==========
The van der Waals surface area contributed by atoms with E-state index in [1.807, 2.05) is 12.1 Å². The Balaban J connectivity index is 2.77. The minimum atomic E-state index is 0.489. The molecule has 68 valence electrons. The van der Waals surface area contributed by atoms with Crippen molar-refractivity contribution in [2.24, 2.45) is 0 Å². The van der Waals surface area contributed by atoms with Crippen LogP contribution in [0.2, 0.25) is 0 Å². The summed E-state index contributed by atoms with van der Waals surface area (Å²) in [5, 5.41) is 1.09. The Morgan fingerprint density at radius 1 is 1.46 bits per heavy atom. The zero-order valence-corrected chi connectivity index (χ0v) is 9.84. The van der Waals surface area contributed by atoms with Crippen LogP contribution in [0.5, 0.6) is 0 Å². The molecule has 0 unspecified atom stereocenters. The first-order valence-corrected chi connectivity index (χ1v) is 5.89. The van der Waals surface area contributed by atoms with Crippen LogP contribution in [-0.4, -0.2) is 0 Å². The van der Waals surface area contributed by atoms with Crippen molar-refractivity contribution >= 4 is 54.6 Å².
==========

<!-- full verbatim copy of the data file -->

The van der Waals surface area contributed by atoms with E-state index in [1.807, 2.05) is 12.1 Å². The Balaban J connectivity index is 2.77. The minimum atomic E-state index is 0.489. The molecule has 68 valence electrons. The van der Waals surface area contributed by atoms with Crippen molar-refractivity contribution in [2.24, 2.45) is 0 Å². The van der Waals surface area contributed by atoms with Crippen LogP contribution in [0.2, 0.25) is 0 Å². The summed E-state index contributed by atoms with van der Waals surface area (Å²) in [5, 5.41) is 1.09. The Morgan fingerprint density at radius 1 is 1.46 bits per heavy atom. The zero-order valence-corrected chi connectivity index (χ0v) is 9.84. The van der Waals surface area contributed by atoms with Crippen LogP contribution in [0.5, 0.6) is 0 Å². The molecule has 0 unspecified atom stereocenters. The first-order valence-corrected chi connectivity index (χ1v) is 5.89. The van der Waals surface area contributed by atoms with Crippen LogP contribution in [-0.4, -0.2) is 0 Å². The van der Waals surface area contributed by atoms with Crippen molar-refractivity contribution >= 4 is 54.6 Å².